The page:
In August 2021, the ViacomCBS Veterans Network Veterans Immersion Program cohort was given a crash course in crafting their resumes for civilian work spaces through ViacomCBS VetNet’s “POWER UP Your Resume” seminar. Eric Stetson, FourBlock Region Director and Army veteran shared his expertise in translating military skills for civilian sector jobs. Betty Diaz, Director of Programs & Operations for ViacomCBS Veterans Network, welcomed Eric and introduced him to the ViacomCBS veterans. He shared about his time as an artillery officer and his journey to FourBlock, a nonprofit committed to helping veterans transition via professional development courses.
Eric emphasized the usefulness of having a few versions of your resume on standby. One version, the Master Resume, has all past jobs, experience, certifications, and awards. A veteran should pull from this when selecting jobs in order to write a “Targeted Resume” tailored to the job they are applying for. The last resume is a General Resume and is used when someone says, “send me your resume.” Eric affirmed that while Military Occupational Specialty (MOS) job skill translators can work, veterans have the opportunity to pursue any career they want, even if it does not line up with the service member’s military specialty.
Eric provided tips and actions to get a resume into shape. Pitching military experience to a peer or colleague can be useful if they help to identify terms that civilian recruiters and HR professionals may not understand. Making sure the resume contains quantifiable bullets, including Key Performance Indicators (KPIs) to help the resume stand out is a must. Networking was emphasized as the preferred method of getting a resume in front of the right hiring manager.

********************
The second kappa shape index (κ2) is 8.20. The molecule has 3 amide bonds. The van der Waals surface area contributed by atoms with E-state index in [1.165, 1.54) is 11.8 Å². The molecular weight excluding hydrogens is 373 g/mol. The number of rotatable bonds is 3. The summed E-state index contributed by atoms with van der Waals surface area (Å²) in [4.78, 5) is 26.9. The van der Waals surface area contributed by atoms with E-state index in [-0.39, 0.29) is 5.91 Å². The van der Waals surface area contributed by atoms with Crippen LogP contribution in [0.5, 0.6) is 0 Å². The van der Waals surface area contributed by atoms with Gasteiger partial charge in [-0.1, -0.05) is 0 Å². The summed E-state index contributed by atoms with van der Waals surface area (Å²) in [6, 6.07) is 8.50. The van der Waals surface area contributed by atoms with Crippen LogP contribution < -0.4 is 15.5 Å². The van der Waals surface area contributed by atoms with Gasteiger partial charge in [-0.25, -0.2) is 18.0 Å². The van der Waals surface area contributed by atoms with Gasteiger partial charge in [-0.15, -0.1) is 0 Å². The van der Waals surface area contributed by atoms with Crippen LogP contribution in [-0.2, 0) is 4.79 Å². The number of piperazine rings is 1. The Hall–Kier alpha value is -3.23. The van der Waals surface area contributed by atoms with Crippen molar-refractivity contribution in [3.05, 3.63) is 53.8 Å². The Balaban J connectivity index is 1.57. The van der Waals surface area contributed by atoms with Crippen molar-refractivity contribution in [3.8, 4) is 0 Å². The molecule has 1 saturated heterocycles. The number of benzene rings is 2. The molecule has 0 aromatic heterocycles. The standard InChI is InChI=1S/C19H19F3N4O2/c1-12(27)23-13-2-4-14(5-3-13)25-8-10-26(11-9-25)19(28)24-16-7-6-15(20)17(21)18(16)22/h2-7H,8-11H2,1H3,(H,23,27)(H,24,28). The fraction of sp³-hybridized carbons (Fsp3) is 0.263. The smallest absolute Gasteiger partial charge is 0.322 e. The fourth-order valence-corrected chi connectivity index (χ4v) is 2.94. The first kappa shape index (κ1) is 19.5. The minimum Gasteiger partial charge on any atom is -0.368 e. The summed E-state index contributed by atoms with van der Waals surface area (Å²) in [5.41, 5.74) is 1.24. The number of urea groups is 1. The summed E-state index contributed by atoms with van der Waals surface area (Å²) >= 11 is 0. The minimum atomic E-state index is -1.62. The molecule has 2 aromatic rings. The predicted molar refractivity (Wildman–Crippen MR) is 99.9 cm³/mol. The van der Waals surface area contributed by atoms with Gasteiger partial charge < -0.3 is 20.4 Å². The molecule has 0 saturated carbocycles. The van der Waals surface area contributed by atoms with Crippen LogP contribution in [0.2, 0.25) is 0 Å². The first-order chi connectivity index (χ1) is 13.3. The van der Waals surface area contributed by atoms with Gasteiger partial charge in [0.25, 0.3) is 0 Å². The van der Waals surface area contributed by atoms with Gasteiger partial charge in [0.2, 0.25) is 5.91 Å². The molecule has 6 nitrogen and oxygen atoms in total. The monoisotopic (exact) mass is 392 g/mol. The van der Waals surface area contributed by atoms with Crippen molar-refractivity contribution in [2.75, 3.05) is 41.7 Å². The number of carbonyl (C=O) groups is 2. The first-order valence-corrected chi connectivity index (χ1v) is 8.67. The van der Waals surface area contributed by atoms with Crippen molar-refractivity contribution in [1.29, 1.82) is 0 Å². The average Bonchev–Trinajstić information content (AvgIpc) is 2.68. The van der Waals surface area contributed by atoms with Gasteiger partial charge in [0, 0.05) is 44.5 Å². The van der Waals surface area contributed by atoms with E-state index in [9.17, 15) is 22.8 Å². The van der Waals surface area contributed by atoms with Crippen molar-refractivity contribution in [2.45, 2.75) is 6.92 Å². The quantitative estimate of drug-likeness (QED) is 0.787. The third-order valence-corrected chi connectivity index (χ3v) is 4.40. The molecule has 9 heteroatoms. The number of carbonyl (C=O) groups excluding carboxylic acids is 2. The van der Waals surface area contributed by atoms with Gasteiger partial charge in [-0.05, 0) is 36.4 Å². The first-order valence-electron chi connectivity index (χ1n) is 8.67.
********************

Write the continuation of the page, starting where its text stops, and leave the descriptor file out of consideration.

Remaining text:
“Eric is a really passionate mentor,” said Melanie Corinne, a Marine Vet and FourBlock Alumna. “He made sure to share the best of what he’s learned as a veteran transition advocate and answered every question with clarity and nuance.”
After Eric’s presentation he and Betty reviewed example resumes. The overall message was to be realistic and honest about whatever military experience and accomplishments are stated in the resume. A candidate will need to be able to back up each skill in person. This is also why tailoring each resume to the specific job is important. There may not be a perfect resume, but by taking the time to civilian-ize a military resume, get some peer review, and network, veterans can then traverse the civilian job landscape more easily.